Author: Gary Clyde Hufbauer, PIIE
The transition to electric vehicles (EVs) promises massive disruption. Traditional cars have twice as many parts as electric vehicles, which means assembly times are much shorter. Striking for wages and protections against Detroit’s ‘Big Three’ carmakers, the United Auto Workers trade union claims the change puts 35,000 jobs among its 150,000 members at risk.
Meanwhile, upstart firms like Tesla, Rivian and SK On are hiring non-union workers from outside the established industry, while Ford and its counterpart United Auto Workers are building EV and battery plants in states with the right to work outside. Are constructing. scope. On top of these disruptions also comes the threat of new competition from Chinese automakers.
The US government wants two-thirds of new cars sold in 2032 to be electric. The EU is even more ambitious, wanting all new cars sold from 2035 to be electric. But no one wants to import EVs from China. Yet with generous subsidies, abundant engineering talent, a penchant for innovation, a huge domestic market and public support for decarbonization, China has become a major producer of low-cost EVs.
In 2022, China is projected to produce nearly 60 percent of the world’s EVs – both battery electric vehicles and plug-in hybrid vehicles. In 2023, production is expected to reach 8 million units, or 25 percent of all cars sold in China, compared with 22 percent in the European Union, only 6 percent in the United States and only 3 percent in Japan. Chinese companies also offer 90 different EV brands at prices ranging from US$5000-90,000. The average EV price in China in 2022 was around €32,000 (US$53,800), while the average price in Europe was €56,000 (US$94,100).
While imports from China accounted for only 3 percent of Europe’s EV sales in 2022, UBS expects that figure to reach 20 percent by 2030. The EU objects to generous Chinese subsidies for its EV companies and EU Trade Commissioner Valdis Dombrowski is actively encouraging China to produce EVs for domestic consumption, not export. In response, China has attacked the protectionist EU policy direction. It is unknown whether Dombrowski would welcome a Chinese EV factory in Europe, but if so it would be in contrast to the potential US reaction.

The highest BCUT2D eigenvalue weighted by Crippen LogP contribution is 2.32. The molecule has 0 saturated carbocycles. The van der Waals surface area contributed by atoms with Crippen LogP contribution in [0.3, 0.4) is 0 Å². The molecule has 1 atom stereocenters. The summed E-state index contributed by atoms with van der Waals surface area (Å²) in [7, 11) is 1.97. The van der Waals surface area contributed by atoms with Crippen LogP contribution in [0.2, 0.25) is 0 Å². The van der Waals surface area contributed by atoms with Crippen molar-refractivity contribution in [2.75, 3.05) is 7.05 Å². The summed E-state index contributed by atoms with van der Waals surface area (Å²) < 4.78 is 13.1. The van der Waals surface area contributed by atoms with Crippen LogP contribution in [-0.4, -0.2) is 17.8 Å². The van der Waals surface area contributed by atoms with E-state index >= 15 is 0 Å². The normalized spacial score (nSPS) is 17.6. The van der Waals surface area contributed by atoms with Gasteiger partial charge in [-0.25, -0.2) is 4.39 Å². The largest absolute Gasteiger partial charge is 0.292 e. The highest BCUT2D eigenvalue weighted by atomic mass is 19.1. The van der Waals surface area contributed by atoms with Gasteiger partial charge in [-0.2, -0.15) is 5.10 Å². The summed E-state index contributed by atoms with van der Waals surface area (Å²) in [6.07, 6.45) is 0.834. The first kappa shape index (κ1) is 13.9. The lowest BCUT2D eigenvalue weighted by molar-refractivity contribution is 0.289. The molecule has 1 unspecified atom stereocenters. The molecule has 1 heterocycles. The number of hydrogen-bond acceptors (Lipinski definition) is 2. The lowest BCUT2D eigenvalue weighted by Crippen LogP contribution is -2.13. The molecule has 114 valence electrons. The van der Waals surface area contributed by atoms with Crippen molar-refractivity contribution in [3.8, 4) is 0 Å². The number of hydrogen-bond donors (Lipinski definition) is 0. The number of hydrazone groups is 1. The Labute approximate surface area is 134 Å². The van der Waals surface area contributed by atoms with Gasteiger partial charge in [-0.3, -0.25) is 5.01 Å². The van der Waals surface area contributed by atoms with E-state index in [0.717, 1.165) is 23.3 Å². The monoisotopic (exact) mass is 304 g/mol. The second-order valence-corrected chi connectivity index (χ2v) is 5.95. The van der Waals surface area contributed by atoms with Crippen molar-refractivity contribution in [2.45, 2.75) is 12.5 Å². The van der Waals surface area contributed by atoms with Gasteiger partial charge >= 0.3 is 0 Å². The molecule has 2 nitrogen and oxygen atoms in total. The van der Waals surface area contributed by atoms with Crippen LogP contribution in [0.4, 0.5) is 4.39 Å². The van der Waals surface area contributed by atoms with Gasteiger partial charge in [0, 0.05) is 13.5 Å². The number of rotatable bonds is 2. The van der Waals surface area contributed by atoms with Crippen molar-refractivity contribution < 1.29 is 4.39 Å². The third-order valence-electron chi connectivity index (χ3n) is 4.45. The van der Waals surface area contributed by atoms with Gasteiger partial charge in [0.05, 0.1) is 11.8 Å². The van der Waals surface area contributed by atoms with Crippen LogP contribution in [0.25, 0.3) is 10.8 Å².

If other countries had no auto industry and if China did not pose a military threat, everyone would welcome cheap Chinese EVs. But in the world as we know it, Chinese EVs are more of a burden than a boon. This is because large-scale exports put millions of jobs at risk and other countries fear China’s looming influence on the geopolitical landscape.
Globally, the auto industry employs approximately 14 million workers who produce US$3 trillion worth of vehicles annually. The EU’s industry employs about 2.5 million workers, while the United States, Mexico and Japan each employ about 1 million workers. Jobs outside China are clearly at risk, although China’s own four million auto workers are also at risk of losing their jobs.
In 2022, global car exports were worth US$780 billion, more than a quarter of world production. The European Union led the export parade with US$407 billion, followed by Japan with US$87 billion, the United States with US$58 billion, South Korea with US$52 billion and Mexico with US$47 billion. Led the parade. China was in 6th place with exports worth US$45 billion – about 40 percent of which were Tesla. Still, Chinese exports surged by more than 80 percent in 2022, and that’s just the beginning.
Looking back in time, Western auto companies fear that China could repeat the process by which it became the dominant power in the world steel industry. During Mao Zedong’s reign, small backyard furnaces were a bad joke. But Deng Xiaoping’s adoption of market economics, along with heavy subsidies, enabled China to make huge leaps in steel production. In 2021, China crushed all its rivals in steel production with an output of 1.03 billion tonnes – 60 per cent of the world total of 1.82 billion tonnes. The European Union was second with 153 million tonnes, followed by India with 118 million tonnes, Japan with 96 million tonnes and the United States with 86 million tonnes.
Currently, the U.S. auto tariff is only 2.5 percent (except for the long-standing 25 percent tariff on pickup trucks). But former President Donald Trump had imposed an additional 25 percent punitive tariff on all Chinese cars, which Joe Biden has increased. The EU’s car duty is 10 percent and Japan’s is zero. Specific regulatory standards and vehicle taxes that vary with engine displacement are additional barriers to trade.
Since China’s own tariffs on auto imports range between 15 percent and 25 percent, Carlos Tavares, CEO of Euro-American automaker Stellantis, called for Europe to impose reciprocating tariffs on auto imports from China.
Many countries in the Global South would welcome less expensive Chinese EV brands. But to slow Chinese EV dominance, advanced countries are almost certain to increase existing barriers or impose quotas that limit Chinese market share. EVs could be a good example of fragmentation of world trade.
Gary Clyde Hufbauer is a Senior Fellow at the Peterson Institute for International Economics.